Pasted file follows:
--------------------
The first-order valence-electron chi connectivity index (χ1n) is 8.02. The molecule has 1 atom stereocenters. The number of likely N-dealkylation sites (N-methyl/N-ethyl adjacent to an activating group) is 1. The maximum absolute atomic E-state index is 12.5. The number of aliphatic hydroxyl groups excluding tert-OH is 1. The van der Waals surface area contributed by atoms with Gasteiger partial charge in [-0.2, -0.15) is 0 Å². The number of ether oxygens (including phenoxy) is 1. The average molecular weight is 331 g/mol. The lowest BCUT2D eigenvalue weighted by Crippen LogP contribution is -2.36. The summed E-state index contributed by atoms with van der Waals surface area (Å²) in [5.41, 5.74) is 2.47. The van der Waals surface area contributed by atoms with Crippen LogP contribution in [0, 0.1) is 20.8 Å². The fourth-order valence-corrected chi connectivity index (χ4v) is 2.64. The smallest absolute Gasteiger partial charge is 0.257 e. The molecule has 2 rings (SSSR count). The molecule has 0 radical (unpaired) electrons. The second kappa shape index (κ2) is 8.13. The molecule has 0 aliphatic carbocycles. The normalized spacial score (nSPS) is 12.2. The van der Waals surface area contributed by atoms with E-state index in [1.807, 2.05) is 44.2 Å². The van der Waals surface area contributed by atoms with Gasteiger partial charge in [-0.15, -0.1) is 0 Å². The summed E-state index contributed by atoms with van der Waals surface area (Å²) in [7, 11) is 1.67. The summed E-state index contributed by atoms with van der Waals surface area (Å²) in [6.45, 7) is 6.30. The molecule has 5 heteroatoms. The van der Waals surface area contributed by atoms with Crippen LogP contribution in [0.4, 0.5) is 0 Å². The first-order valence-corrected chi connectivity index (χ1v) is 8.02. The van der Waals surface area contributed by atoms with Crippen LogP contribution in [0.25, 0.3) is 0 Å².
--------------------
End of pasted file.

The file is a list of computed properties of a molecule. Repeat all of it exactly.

The first-order valence-electron chi connectivity index (χ1n) is 8.02. The molecule has 1 atom stereocenters. The number of likely N-dealkylation sites (N-methyl/N-ethyl adjacent to an activating group) is 1. The maximum absolute atomic E-state index is 12.5. The number of aliphatic hydroxyl groups excluding tert-OH is 1. The van der Waals surface area contributed by atoms with Gasteiger partial charge in [-0.2, -0.15) is 0 Å². The number of ether oxygens (including phenoxy) is 1. The average molecular weight is 331 g/mol. The lowest BCUT2D eigenvalue weighted by Crippen LogP contribution is -2.36. The summed E-state index contributed by atoms with van der Waals surface area (Å²) in [5.41, 5.74) is 2.47. The van der Waals surface area contributed by atoms with Crippen LogP contribution in [0, 0.1) is 20.8 Å². The fourth-order valence-corrected chi connectivity index (χ4v) is 2.64. The smallest absolute Gasteiger partial charge is 0.257 e. The molecule has 2 rings (SSSR count). The molecule has 0 radical (unpaired) electrons. The second kappa shape index (κ2) is 8.13. The molecule has 0 aliphatic carbocycles. The normalized spacial score (nSPS) is 12.2. The van der Waals surface area contributed by atoms with E-state index in [1.807, 2.05) is 44.2 Å². The van der Waals surface area contributed by atoms with Gasteiger partial charge in [-0.15, -0.1) is 0 Å². The summed E-state index contributed by atoms with van der Waals surface area (Å²) in [7, 11) is 1.67. The summed E-state index contributed by atoms with van der Waals surface area (Å²) in [6.45, 7) is 6.30. The molecule has 5 heteroatoms. The van der Waals surface area contributed by atoms with Crippen LogP contribution in [0.4, 0.5) is 0 Å². The first-order valence-corrected chi connectivity index (χ1v) is 8.02. The van der Waals surface area contributed by atoms with Crippen LogP contribution in [0.25, 0.3) is 0 Å².